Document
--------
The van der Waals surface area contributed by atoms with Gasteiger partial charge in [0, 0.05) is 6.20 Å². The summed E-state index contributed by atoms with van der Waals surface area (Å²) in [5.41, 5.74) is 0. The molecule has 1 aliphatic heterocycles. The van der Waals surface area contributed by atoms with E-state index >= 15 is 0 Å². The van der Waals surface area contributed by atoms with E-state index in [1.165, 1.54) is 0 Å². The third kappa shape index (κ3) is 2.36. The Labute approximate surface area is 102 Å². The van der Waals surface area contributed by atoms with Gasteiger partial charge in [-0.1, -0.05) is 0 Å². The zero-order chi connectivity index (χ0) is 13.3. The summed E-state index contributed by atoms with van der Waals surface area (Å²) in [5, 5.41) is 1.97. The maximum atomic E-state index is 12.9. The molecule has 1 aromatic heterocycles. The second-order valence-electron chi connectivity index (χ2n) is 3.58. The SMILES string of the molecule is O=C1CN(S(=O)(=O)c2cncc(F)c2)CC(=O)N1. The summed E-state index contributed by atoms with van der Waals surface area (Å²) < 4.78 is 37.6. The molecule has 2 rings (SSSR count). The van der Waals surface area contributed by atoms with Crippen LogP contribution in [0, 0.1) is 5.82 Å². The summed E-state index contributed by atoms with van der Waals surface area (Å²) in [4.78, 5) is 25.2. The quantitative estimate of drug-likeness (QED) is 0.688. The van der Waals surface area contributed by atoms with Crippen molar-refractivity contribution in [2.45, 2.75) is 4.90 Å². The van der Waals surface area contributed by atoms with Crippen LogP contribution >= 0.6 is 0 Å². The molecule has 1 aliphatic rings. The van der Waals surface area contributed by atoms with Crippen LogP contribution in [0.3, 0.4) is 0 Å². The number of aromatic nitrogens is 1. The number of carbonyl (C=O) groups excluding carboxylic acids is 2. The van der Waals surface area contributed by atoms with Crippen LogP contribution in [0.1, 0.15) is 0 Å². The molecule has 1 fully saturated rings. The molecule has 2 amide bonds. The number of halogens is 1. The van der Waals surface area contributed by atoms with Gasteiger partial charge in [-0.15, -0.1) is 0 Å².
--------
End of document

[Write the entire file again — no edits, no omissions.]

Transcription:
The van der Waals surface area contributed by atoms with Gasteiger partial charge in [0, 0.05) is 6.20 Å². The summed E-state index contributed by atoms with van der Waals surface area (Å²) in [5.41, 5.74) is 0. The molecule has 1 aliphatic heterocycles. The van der Waals surface area contributed by atoms with E-state index >= 15 is 0 Å². The van der Waals surface area contributed by atoms with E-state index in [1.165, 1.54) is 0 Å². The third kappa shape index (κ3) is 2.36. The Labute approximate surface area is 102 Å². The van der Waals surface area contributed by atoms with Gasteiger partial charge in [-0.1, -0.05) is 0 Å². The zero-order chi connectivity index (χ0) is 13.3. The summed E-state index contributed by atoms with van der Waals surface area (Å²) in [5, 5.41) is 1.97. The maximum atomic E-state index is 12.9. The molecule has 1 aromatic heterocycles. The second-order valence-electron chi connectivity index (χ2n) is 3.58. The SMILES string of the molecule is O=C1CN(S(=O)(=O)c2cncc(F)c2)CC(=O)N1. The summed E-state index contributed by atoms with van der Waals surface area (Å²) < 4.78 is 37.6. The molecule has 2 rings (SSSR count). The van der Waals surface area contributed by atoms with Crippen LogP contribution in [0, 0.1) is 5.82 Å². The summed E-state index contributed by atoms with van der Waals surface area (Å²) in [4.78, 5) is 25.2. The quantitative estimate of drug-likeness (QED) is 0.688. The van der Waals surface area contributed by atoms with Crippen molar-refractivity contribution in [2.45, 2.75) is 4.90 Å². The van der Waals surface area contributed by atoms with Crippen LogP contribution >= 0.6 is 0 Å². The molecule has 1 aliphatic rings. The van der Waals surface area contributed by atoms with Crippen LogP contribution in [0.3, 0.4) is 0 Å². The number of aromatic nitrogens is 1. The number of carbonyl (C=O) groups excluding carboxylic acids is 2. The van der Waals surface area contributed by atoms with Crippen LogP contribution in [0.1, 0.15) is 0 Å². The molecule has 1 fully saturated rings. The molecule has 2 amide bonds. The number of halogens is 1. The van der Waals surface area contributed by atoms with Gasteiger partial charge in [-0.15, -0.1) is 0 Å².